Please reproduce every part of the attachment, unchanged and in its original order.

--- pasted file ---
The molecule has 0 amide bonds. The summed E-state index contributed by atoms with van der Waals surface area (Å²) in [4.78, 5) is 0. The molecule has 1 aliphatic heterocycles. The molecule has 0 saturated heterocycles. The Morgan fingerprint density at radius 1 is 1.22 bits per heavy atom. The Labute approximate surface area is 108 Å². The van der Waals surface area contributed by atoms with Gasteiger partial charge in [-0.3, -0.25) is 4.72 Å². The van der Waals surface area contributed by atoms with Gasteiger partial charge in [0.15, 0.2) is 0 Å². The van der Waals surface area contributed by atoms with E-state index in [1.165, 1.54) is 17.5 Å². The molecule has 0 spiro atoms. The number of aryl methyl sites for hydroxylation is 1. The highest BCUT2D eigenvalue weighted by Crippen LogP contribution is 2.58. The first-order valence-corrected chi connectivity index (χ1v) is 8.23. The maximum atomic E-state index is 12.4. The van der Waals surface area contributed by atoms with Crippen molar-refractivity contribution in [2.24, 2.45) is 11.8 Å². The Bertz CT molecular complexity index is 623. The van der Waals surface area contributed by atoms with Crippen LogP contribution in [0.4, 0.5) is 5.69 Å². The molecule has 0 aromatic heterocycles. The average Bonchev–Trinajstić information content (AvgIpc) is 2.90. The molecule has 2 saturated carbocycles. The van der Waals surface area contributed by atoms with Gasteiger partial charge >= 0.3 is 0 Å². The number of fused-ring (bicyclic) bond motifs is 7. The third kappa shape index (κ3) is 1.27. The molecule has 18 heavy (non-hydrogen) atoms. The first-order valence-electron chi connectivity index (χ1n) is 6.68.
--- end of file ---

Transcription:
The molecule has 0 amide bonds. The summed E-state index contributed by atoms with van der Waals surface area (Å²) in [4.78, 5) is 0. The molecule has 1 aliphatic heterocycles. The molecule has 0 saturated heterocycles. The Morgan fingerprint density at radius 1 is 1.22 bits per heavy atom. The Labute approximate surface area is 108 Å². The van der Waals surface area contributed by atoms with Gasteiger partial charge in [-0.3, -0.25) is 4.72 Å². The van der Waals surface area contributed by atoms with Gasteiger partial charge in [0.15, 0.2) is 0 Å². The van der Waals surface area contributed by atoms with E-state index in [1.165, 1.54) is 17.5 Å². The molecule has 0 spiro atoms. The number of aryl methyl sites for hydroxylation is 1. The highest BCUT2D eigenvalue weighted by Crippen LogP contribution is 2.58. The first-order valence-corrected chi connectivity index (χ1v) is 8.23. The maximum atomic E-state index is 12.4. The van der Waals surface area contributed by atoms with Crippen molar-refractivity contribution in [2.24, 2.45) is 11.8 Å². The Bertz CT molecular complexity index is 623. The van der Waals surface area contributed by atoms with Crippen LogP contribution in [0.4, 0.5) is 5.69 Å². The molecule has 0 aromatic heterocycles. The average Bonchev–Trinajstić information content (AvgIpc) is 2.90. The molecule has 2 saturated carbocycles. The van der Waals surface area contributed by atoms with Gasteiger partial charge >= 0.3 is 0 Å². The number of fused-ring (bicyclic) bond motifs is 7. The third kappa shape index (κ3) is 1.27. The molecule has 18 heavy (non-hydrogen) atoms. The first-order valence-electron chi connectivity index (χ1n) is 6.68.